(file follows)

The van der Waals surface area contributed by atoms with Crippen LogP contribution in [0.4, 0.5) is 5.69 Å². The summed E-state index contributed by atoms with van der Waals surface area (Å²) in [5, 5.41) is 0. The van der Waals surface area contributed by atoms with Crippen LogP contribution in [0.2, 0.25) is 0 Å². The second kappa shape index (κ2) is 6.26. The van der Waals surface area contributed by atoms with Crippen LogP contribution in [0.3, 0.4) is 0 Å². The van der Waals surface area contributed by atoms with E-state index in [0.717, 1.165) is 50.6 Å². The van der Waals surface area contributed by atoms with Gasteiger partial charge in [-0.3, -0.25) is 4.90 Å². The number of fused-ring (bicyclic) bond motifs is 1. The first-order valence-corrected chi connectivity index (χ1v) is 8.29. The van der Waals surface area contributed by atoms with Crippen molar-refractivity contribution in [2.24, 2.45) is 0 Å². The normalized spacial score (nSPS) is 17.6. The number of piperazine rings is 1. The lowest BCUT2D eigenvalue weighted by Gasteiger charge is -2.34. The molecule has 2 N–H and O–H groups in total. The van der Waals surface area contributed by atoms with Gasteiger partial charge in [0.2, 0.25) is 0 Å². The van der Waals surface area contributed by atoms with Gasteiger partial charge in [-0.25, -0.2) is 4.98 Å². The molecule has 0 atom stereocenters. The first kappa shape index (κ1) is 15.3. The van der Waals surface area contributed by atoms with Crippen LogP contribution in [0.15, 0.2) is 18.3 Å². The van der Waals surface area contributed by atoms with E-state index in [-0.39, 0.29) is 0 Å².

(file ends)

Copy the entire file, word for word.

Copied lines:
The van der Waals surface area contributed by atoms with Crippen LogP contribution in [0.4, 0.5) is 5.69 Å². The summed E-state index contributed by atoms with van der Waals surface area (Å²) in [5, 5.41) is 0. The van der Waals surface area contributed by atoms with Crippen LogP contribution in [0.2, 0.25) is 0 Å². The second kappa shape index (κ2) is 6.26. The van der Waals surface area contributed by atoms with Crippen LogP contribution in [0.3, 0.4) is 0 Å². The van der Waals surface area contributed by atoms with E-state index in [0.717, 1.165) is 50.6 Å². The van der Waals surface area contributed by atoms with Gasteiger partial charge in [-0.3, -0.25) is 4.90 Å². The number of fused-ring (bicyclic) bond motifs is 1. The first-order valence-corrected chi connectivity index (χ1v) is 8.29. The van der Waals surface area contributed by atoms with Crippen molar-refractivity contribution in [2.24, 2.45) is 0 Å². The normalized spacial score (nSPS) is 17.6. The number of piperazine rings is 1. The lowest BCUT2D eigenvalue weighted by Gasteiger charge is -2.34. The molecule has 2 N–H and O–H groups in total. The van der Waals surface area contributed by atoms with Gasteiger partial charge in [0.2, 0.25) is 0 Å². The van der Waals surface area contributed by atoms with Gasteiger partial charge in [-0.25, -0.2) is 4.98 Å². The molecule has 0 atom stereocenters. The first kappa shape index (κ1) is 15.3. The van der Waals surface area contributed by atoms with Crippen LogP contribution in [0.15, 0.2) is 18.3 Å². The van der Waals surface area contributed by atoms with E-state index in [-0.39, 0.29) is 0 Å².